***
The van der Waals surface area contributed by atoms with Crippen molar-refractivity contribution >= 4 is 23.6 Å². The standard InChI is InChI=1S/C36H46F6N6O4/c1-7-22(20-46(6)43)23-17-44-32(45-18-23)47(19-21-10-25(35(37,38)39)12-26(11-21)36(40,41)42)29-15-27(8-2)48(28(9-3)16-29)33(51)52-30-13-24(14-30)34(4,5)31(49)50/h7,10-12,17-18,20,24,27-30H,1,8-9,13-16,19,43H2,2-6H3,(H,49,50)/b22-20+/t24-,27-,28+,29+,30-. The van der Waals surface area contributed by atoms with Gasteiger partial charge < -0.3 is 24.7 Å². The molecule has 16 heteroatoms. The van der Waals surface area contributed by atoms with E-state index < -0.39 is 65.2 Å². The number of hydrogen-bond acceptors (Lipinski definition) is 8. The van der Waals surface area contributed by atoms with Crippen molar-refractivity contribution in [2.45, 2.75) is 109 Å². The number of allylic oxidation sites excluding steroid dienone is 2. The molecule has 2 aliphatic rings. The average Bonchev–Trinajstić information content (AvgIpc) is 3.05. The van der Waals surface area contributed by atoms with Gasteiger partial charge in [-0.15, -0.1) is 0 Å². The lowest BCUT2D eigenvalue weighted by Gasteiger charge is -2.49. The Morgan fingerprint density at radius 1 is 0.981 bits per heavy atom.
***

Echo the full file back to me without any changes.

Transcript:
The van der Waals surface area contributed by atoms with Crippen molar-refractivity contribution >= 4 is 23.6 Å². The standard InChI is InChI=1S/C36H46F6N6O4/c1-7-22(20-46(6)43)23-17-44-32(45-18-23)47(19-21-10-25(35(37,38)39)12-26(11-21)36(40,41)42)29-15-27(8-2)48(28(9-3)16-29)33(51)52-30-13-24(14-30)34(4,5)31(49)50/h7,10-12,17-18,20,24,27-30H,1,8-9,13-16,19,43H2,2-6H3,(H,49,50)/b22-20+/t24-,27-,28+,29+,30-. The van der Waals surface area contributed by atoms with Gasteiger partial charge < -0.3 is 24.7 Å². The molecule has 16 heteroatoms. The van der Waals surface area contributed by atoms with E-state index < -0.39 is 65.2 Å². The number of hydrogen-bond acceptors (Lipinski definition) is 8. The van der Waals surface area contributed by atoms with Crippen molar-refractivity contribution in [2.45, 2.75) is 109 Å². The number of allylic oxidation sites excluding steroid dienone is 2. The molecule has 2 aliphatic rings. The average Bonchev–Trinajstić information content (AvgIpc) is 3.05. The van der Waals surface area contributed by atoms with Gasteiger partial charge in [-0.15, -0.1) is 0 Å². The lowest BCUT2D eigenvalue weighted by Gasteiger charge is -2.49. The Morgan fingerprint density at radius 1 is 0.981 bits per heavy atom.